In the global history of the “Anthropocene,” human beings have increased their influence on the global environment, expanded their own sphere of existence with technological power as a tool of civilization, and have come to the present age as if extending their conceit of having gained dominion over that sphere into the future. However, on a macroscopic level, the extreme weather events that have struck humanity's sphere of existence are far beyond human comprehension and have resulted in numerous catastrophes.
Although the current situation has been recognized and has been occurring frequently as a local phenomenon rather than an imminent threat, it has changed its status from “inconvenient truth” to “imminent crisis” over the millennium. We are now confronted with two major crises: the frequent occurrence of abnormal global weather (global warming) and a new type of infectious disease (coronavirus pandemic). At this point in time, how do we accept these realities? The United Nations has set out 17 Sustainable Development Goals (SDGs) as a reference point for the issues that humanity needs to address, although the reality that we cannot even share is starkly evident. With these goals, we may also perceive and recognize the changes in our daily reality. With the development of information and communication technology, this will be achieved not only through data-based information, but also through the sharing with others of information obtained from the natural (physic-chemical) and social (human-caused) environments in our daily lives.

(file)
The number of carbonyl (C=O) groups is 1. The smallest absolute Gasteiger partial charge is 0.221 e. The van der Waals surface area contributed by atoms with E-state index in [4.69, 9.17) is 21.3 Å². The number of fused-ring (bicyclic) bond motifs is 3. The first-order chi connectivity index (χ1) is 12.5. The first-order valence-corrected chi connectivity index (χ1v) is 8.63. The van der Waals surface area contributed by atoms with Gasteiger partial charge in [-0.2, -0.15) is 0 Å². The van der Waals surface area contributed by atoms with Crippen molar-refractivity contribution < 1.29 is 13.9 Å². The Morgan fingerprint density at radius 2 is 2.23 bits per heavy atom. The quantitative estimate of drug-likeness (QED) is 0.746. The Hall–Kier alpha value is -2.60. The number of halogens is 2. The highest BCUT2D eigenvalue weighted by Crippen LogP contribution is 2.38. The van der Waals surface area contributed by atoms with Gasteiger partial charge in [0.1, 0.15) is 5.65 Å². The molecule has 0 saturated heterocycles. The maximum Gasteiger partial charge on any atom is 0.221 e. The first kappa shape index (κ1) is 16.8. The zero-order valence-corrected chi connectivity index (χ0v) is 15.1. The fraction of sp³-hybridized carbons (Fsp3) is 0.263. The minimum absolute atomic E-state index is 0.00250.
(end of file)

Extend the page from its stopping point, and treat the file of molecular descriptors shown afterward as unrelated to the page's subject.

In this workshop, there were reports and discussions that helped to give a perspective of the local life sphere to social informatics that considers the social application of information and communication technology.
With an outbreak of the new coronavirus COVID-19, great attention has been paid to the number of infected people, and the future of the virus has been discussed with anxiety and anticipation. The economic impact of excessive curfews has also raised questions about the nature of infection prevention and the speed and effectiveness of vaccination. This paper reviews how we have estimated the number of infected people and the effectiveness of infection prevention measures from the early stages of infection when available data are limited. We introduce our efforts and challenges from the perspective of social simulation research.